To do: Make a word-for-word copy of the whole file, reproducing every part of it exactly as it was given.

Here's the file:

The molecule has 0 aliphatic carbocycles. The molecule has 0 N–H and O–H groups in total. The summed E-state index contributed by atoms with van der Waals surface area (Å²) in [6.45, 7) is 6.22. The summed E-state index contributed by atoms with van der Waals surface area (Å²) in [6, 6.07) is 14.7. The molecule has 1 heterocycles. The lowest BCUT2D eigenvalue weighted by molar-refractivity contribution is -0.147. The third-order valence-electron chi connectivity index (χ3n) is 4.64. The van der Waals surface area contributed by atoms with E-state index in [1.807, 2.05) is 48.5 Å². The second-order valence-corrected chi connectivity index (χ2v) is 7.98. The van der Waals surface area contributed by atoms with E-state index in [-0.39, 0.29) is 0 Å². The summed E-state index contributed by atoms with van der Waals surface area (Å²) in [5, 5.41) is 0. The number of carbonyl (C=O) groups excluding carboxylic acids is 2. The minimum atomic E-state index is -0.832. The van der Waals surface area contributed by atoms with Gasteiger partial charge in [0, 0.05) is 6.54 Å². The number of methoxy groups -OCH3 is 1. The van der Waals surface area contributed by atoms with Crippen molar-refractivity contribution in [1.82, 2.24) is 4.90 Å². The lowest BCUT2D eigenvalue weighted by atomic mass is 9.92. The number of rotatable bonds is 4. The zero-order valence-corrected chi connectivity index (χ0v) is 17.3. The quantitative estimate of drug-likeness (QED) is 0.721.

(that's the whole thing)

The molecule has 0 aliphatic carbocycles. The molecule has 0 N–H and O–H groups in total. The summed E-state index contributed by atoms with van der Waals surface area (Å²) in [6.45, 7) is 6.22. The summed E-state index contributed by atoms with van der Waals surface area (Å²) in [6, 6.07) is 14.7. The molecule has 1 heterocycles. The lowest BCUT2D eigenvalue weighted by molar-refractivity contribution is -0.147. The third-order valence-electron chi connectivity index (χ3n) is 4.64. The van der Waals surface area contributed by atoms with E-state index in [1.807, 2.05) is 48.5 Å². The second-order valence-corrected chi connectivity index (χ2v) is 7.98. The van der Waals surface area contributed by atoms with E-state index in [-0.39, 0.29) is 0 Å². The summed E-state index contributed by atoms with van der Waals surface area (Å²) in [5, 5.41) is 0. The number of carbonyl (C=O) groups excluding carboxylic acids is 2. The minimum atomic E-state index is -0.832. The van der Waals surface area contributed by atoms with Gasteiger partial charge in [0, 0.05) is 6.54 Å². The number of methoxy groups -OCH3 is 1. The van der Waals surface area contributed by atoms with Crippen molar-refractivity contribution in [1.82, 2.24) is 4.90 Å². The lowest BCUT2D eigenvalue weighted by atomic mass is 9.92. The number of rotatable bonds is 4. The zero-order valence-corrected chi connectivity index (χ0v) is 17.3. The quantitative estimate of drug-likeness (QED) is 0.721.